Underlying Profit

AAA

DEFINITION of 'Underlying Profit'

A term used to describe the actual reflection of a company's profit. The underlying profit is not the required accounting profit that is recorded on financial statements and documents mandatory to follow preset rules and regulations. This number is calculated by the company to show what they believe to be an accurate reading of the company's profit position and may exclude one time charges or infrequent events.

INVESTOPEDIA EXPLAINS 'Underlying Profit'

The calculation is different for every company in that they begin with the accounting profit, and make adjustments as they see fit. In recent years, it has been argued that there should be some kind of guideline in place so that the reporting of underlying profits can be compared between companies.

RELATED TERMS
  1. Net Operating Income - NOI

    A company's operating income after operating expenses are deducted, ...
  2. Profit

    A financial benefit that is realized when the amount of revenue ...
  3. Accounting Records

    All of the documentation and books involved in the preparation ...
  4. Accounting Policies

    The specific policies and procedures used by a company to prepare ...
  5. Generally Accepted Accounting Principles ...

    The common set of accounting principles, standards and procedures ...
  6. Income Statement

    A financial statement that measures a company's financial performance ...
RELATED FAQS
  1. How do interest rate changes affect the profitability of the banking sector?

    The banking sector's profitability increases with interest rate hikes. Institutions in the banking sector such as retail ... Read Full Answer >>
  2. How is accounting in the United States different from international accounting?

    Despite major efforts by the Financial Accounting Standards Board, or FASB, and the International Accounting Standards Board, ... Read Full Answer >>
  3. What does the Dividend Discount Model (DDM) show an investor about a company?

    The dividend discount model, or DDM, is not designed to be used in forecasting any possible capital gains from increases ... Read Full Answer >>
  4. What is the variance/covariance matrix or parametric method in Value at Risk (VaR)?

    The parametric method, also known as the variance-covariance method, is a risk management technique for calculating the value ... Read Full Answer >>
  5. If a company has a high debt to capital ratio, what else should I look at before ...

    A variety of equity valuation metrics can be utilized to evaluate a company along with the debt to capital ratio to get a ... Read Full Answer >>
  6. How can a firm bring down its operating leverage?

    A company with a lower percentage of fixed costs and a higher percentage of variable costs uses less operating leverage. ... Read Full Answer >>
Related Articles
  1. Markets

    Material Adverse Effect A Warning Sign For Stocks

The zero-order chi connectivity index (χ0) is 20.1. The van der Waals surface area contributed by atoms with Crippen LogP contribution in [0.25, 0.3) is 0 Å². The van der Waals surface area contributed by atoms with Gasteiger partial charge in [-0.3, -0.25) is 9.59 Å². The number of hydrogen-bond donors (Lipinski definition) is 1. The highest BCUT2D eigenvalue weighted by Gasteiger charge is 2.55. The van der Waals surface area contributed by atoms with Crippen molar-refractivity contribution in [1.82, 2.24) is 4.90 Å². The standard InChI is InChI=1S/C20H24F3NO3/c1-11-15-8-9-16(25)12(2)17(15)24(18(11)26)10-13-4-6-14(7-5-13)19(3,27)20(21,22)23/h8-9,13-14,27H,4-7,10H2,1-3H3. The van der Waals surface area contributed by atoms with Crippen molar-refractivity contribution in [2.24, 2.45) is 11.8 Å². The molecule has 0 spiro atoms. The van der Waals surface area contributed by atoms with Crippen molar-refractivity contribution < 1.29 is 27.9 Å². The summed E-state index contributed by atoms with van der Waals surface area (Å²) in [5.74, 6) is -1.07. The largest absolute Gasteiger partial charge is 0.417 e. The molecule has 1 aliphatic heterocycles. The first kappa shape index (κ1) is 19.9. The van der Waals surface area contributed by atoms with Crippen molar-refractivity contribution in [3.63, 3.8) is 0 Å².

Learn what this phrase means and how to spot it in a company's financial statements.
  2. Investing Basics

    12 Things You Need To Know About Financial Statements

    Discover how to keep score of companies to increase your chances of choosing a winner.
  3. Investing Basics

    The Importance Of Corporate Transparency

    Clear and honest financial statements not only reflect value, they also help ensure it.
  4. Options & Futures

    An Investor's Checklist To Financial Footnotes

    Footnotes to the financial statements contain very important information, but reading them takes skill.
  5. Investing Basics

    Sneaky Subsidiary Tricks Can Cloud Financials

    Use consolidated financial statements to uncover a parent company's true performance.
  6. Economics

    Understanding Carrying Value

    Carrying value is the value of an asset as listed on a company’s balance sheet. Carrying value is the same as book value.
  7. Economics

    International Financial Reporting Standards (IFRS)

    International Financial Reporting Standards are accounting rules and guidelines governing the reporting of different types of accounting transactions.
  8. Economics

    Explaining Property, Plant and Equipment

    Property, plant and equipment are company assets that are vital to business operations, but not easily liquidated.
  9. Economics

    How to Calculate Trailing 12 Months Income

    Trailing 12 months refers to the most recently completed one-year period of a company’s financial performance.
  10. Economics

    What is Unearned Revenue?

    Unearned revenue can be thought of as a "pre-payment" for goods or services which a person or company is expected to produce to the purchaser.

You May Also Like

Hot Definitions
  1. Merger Arbitrage

    A hedge fund strategy in which the stocks of two merging companies are simultaneously bought and sold to create a riskless ...
  2. Market Failure

    An economic term that encompasses a situation where, in any given market, the quantity of a product demanded by consumers ...
  3. Unsystematic Risk

    Company or industry specific risk that is inherent in each investment. The amount of unsystematic risk can be reduced through ...
  4. Security Market Line - SML

    A line that graphs the systematic, or market, risk versus return of the whole market at a certain time and shows all risky ...
  5. Tangible Net Worth

    A measure of the physical worth of a company, which does not include any value derived from intangible assets such as copyrights, ...
  6. Marginal Utility

    The additional satisfaction a consumer gains from consuming one more unit of a good or service. Marginal utility is an important ...
Trading Center